By the time of the industrial revolution in England, my non-conformist forebears worshipped in front of by bare altars, surrounded by empty walls, never a Madonna in sight, and this gap meant that cultural representations of the new mother were ready to be taken over by the new, secular, scientific stories of the medical men.
For, with all her knowledge of history, Alice had no clear notion how long ago anything had happened. 25
Once, I spent three days in England with a friend. We located two stone reliefs hidden in the Somerset countryside, high on the mossy walls of early Gothic churches. They were sheela-na-gigs, their crudely hewn, spread-open thighs and birthing vulvas celebrating new life, even as their hag’s upper bodies and skeletal grimaces spoke of death. Around 1000 AD, when these reliefs were carved, early marriage was inevitable, and child-bearing relentless. In traditional cultures, back then (and still now), babies may not have cried much, but to be female was to know intimately, from girlhood, the mortal danger of child-birth. This is why the local midwife not only knew the behaviours which supported the synchrony of the mother and baby’s nervous system and hormones (that is, their neurohormonal synchrony) in birth and breastfeeding, she knew protective prayers, spells and rituals.
Sheela-na-gigs belong to these rituals of protection, and their location in the oldest surviving churches in the British Isles marks the transition from earlier folk religions to Christianity. In the thousand years since, the Virgin Mary of the Christian church has been the dominant artistic and written representation of the new mother in the West. Cultural representations are important, because they help determine how we feel about ourselves as new mothers, and what the permissible social behaviours might be.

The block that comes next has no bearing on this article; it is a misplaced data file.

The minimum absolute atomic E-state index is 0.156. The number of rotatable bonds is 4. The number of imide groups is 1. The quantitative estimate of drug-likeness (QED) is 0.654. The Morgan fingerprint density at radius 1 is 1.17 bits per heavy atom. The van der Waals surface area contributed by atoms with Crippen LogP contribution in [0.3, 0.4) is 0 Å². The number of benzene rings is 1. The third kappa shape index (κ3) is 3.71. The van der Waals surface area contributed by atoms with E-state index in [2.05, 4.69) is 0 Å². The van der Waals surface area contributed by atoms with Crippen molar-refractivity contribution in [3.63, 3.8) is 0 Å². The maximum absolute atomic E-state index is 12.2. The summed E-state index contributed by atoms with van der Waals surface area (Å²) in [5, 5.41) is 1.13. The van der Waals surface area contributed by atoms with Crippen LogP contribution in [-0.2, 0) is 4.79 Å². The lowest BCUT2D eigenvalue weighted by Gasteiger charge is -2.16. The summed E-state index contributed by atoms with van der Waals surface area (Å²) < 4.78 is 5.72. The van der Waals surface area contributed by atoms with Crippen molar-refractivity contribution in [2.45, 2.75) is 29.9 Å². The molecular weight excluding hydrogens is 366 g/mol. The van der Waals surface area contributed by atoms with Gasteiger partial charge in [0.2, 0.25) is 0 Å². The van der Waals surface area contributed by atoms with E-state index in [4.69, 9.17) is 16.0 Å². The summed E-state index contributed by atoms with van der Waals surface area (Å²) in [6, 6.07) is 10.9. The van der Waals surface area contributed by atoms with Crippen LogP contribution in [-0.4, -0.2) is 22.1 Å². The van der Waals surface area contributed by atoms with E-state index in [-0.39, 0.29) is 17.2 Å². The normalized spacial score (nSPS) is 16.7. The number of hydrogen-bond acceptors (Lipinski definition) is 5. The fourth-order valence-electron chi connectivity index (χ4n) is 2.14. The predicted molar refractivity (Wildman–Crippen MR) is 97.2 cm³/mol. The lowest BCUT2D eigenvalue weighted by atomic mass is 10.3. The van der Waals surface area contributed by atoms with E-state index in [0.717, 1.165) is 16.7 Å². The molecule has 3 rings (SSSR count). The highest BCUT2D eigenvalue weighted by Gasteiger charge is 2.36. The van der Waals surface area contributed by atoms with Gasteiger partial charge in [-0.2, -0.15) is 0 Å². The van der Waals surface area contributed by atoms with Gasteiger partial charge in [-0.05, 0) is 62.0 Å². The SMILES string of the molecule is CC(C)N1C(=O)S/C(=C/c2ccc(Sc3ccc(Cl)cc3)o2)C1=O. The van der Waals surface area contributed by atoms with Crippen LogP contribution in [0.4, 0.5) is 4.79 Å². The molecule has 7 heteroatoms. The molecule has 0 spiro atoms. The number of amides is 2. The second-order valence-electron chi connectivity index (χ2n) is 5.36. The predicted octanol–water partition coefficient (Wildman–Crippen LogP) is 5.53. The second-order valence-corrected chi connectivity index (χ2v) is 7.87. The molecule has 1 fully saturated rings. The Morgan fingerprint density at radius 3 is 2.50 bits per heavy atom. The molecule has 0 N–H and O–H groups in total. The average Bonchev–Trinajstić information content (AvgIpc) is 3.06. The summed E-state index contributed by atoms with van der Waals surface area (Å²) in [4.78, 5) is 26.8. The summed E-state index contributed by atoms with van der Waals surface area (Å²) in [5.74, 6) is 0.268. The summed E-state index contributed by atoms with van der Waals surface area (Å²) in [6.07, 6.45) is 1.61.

Lively images of the Virgin did flourish between the 13th and 16th centuries as the old religions faded:
the medieval Madonna could be plain, she could be tender or feisty, she could be distracted and playful, she could be plump and broad-thighed. She was even the exuberantly lactating Madonna, Our Lady of the Milk, who exposed her breast, dripping with milk, in pious nourishment of the Christ Child. Subsequently the Virgin Mary ‘Mother most pure, Mother most chaste,’ became purified, sentimentalised, cerebralised. She became Our Lady of Sorrows.
Shockingly, the protestant iconoclasts hacked out the vulvas of the sheela-na-gigs and chiselled off the faces of the Virgins. Though the Madonna of the resurgent Counter-Reformation defied them, she was permitted only very narrow representations, her breast buried under layers of heavy blue cloth. By the time of the industrial revolution in England, my non-conformist forebears worshipped in front of by bare altars, surrounded by empty walls, never a Madonna in sight, and this gap meant that cultural representations of the new mother were ready to be taken over by the new, secular, scientific stories of the medical men. Adapted from Douglas, Pamela, 'Appendix 1: An Intimate History of Mother-Baby Care in the English-speaking World,' The Discontented Little Baby Book, UQP: 2011;pp. 208-221. References Carroll L, Alice’s Adventures in Wonderland, first published Macmillan and Co., London 1866; Books of Wonder, William Morrow & Co., Inc. New York 1992. Image credits Pamela Douglas